The Harder You Hold On To Someone, The More Likely That Person Is To Let You Go

by Paul Hudson

I have trouble understanding relationships – not so much the concept of them, but how any relationship ever works out. Choosing to be a part of a relationship is asking for trouble.

People are individuals and were designed to remain individuals. We were never meant to join with another person and take on a separate entity.

How do I know this? Because it’s impossible for you to ever be anything but yourself – no matter what relationship you’re in, no matter what clubs you join, no matter how badly you wish you could fuse with another person, you will always be you, and you alone.

There, of course, are many different sorts of relationships. There are relationships between family members. There are relationships between friends and acquaintances. Then there are countless other relationships that happen in passing when you interact with complete strangers.

The more shallow the relationship, the easier it is to maintain. Nodding to a coworker in the hallway – whose name you never bothered to remember – is much easier than keeping up the relationships between you and your friends.

The more space a person takes up in your life, the more difficult that relationship becomes to maintain. So what happens when two people try to fuse on the highest of levels – mentally, physically and spiritually? Romantic relationships happen. Well… most of them try to happen, but not all of them manage to survive.

I’ll let you all in on a little secret: Romantic relationships are doomed to fail from the start because your concept of "romantic relationships" is flawed.

More than that, your concept is impossible. The fact that you believe that when it comes to love, anything is possible, just proves how naïve you really are.

Not everything is possible. It was designed that way on purpose so that we’d learn to appreciate life the way it was meant to be appreciated – limitations and all.

You live one life – an egocentric life in which you are forced to see the world through one perspective, out of one single window – and have to accept that that life has its limitations.

Not everything is possible. Not everything is doable. Not everything that even can be, will be. This is the world you live in and you’d be better off accepting this sooner than later.

Understanding these natural limitations allows us to better prosper. Without knowing these limitations, we’re playing a game without understanding the rules. So we’re bound to lose.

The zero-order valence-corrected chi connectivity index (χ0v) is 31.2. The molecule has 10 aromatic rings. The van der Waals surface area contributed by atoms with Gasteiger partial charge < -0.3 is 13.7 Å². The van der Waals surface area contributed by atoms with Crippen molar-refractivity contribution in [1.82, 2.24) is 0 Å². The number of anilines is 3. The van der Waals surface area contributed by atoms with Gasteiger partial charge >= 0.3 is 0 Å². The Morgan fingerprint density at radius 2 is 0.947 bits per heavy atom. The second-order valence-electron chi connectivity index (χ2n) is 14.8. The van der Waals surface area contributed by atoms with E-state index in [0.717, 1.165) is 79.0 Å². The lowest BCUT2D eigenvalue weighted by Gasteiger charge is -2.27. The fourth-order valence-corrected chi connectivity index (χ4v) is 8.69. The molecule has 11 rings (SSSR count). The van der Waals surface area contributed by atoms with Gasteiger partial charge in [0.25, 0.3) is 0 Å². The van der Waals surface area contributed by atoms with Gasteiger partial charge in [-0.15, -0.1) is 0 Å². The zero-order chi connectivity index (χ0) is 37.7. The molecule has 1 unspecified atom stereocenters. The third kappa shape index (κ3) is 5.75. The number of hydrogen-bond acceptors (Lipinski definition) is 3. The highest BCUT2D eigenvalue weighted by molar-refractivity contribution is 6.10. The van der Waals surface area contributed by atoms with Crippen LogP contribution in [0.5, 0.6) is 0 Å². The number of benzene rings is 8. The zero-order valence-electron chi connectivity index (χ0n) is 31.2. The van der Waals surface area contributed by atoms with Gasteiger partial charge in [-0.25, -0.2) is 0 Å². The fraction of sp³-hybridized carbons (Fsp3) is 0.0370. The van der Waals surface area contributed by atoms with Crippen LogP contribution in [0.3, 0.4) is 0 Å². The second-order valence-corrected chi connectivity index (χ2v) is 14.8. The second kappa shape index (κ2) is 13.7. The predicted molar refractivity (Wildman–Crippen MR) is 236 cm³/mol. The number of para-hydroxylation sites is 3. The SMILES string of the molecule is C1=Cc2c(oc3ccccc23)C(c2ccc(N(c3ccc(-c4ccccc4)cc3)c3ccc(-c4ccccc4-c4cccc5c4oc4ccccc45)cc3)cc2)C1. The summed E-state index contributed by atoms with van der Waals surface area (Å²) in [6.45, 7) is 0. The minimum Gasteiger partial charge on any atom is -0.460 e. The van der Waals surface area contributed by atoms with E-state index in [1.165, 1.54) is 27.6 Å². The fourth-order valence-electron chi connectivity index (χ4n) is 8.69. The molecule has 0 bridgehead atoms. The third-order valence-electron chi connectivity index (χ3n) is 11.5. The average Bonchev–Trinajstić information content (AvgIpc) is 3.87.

Understanding the limitations of relationships, and romantic relationships especially, will allow you to create the best possible relationship. Emphasis on the word "possible."

Humans are egocentric beings – we experience reality through our own senses and consider ourselves to be the most important.

This isn’t to say that it isn’t possible to put others ahead of yourself, but it does mean that doing so doesn’t come naturally; it isn’t a natural reaction, but rather a decision we actively make.

For the most part, people are meant to put themselves first and foremost. This means that, for the majority of our lives, we are alone. Luckily, we like it that way.

We like it that way until we enter into a romantic relationship. At that point, we try to do the impossible and become one with our partners. Of course, we fail.

Because we fail at that, we begin to question the strength or legitimacy of the relationship. We begin to question if what we are feeling is truly love. We set an impossible definition for love and then get angry when we don’t manage to pull it off. We’re idiots.

Each individual has a different personality from the next. Some people enjoy more time alone while others enjoy more time socializing. Neither way is right nor wrong – but one thing that doesn’t change is the egocentricity of human beings.

We all want to be alone from time to time, yet we never really want to be alone for good. It’s this paradox that makes love as beautiful and difficult as it is. We want what we don’t want and don’t want what we want. Which is why I can't help but be amazed when I see relationships that work.

But working relationships -- the type that really work -- all share something in common: The two people involved are rarely -- if ever -- possessive of the other. They understand the need to live freely and to belong to themselves first while also belonging to each other.

They've given up on the popularized definition of romantic love and have created a three-dimensional relationship that focuses on ideas and beliefs rather than emotions alone.

Some would consider these games and believe that they shouldn’t be played… I disagree. Once you stop playing games, life stops being interesting. The same should be said for relationships.

Photo Courtesy: Kate Elizabeth Photography

For More Of His Thoughts And Ramblings, Follow Paul Hudson On Twitter And Facebook.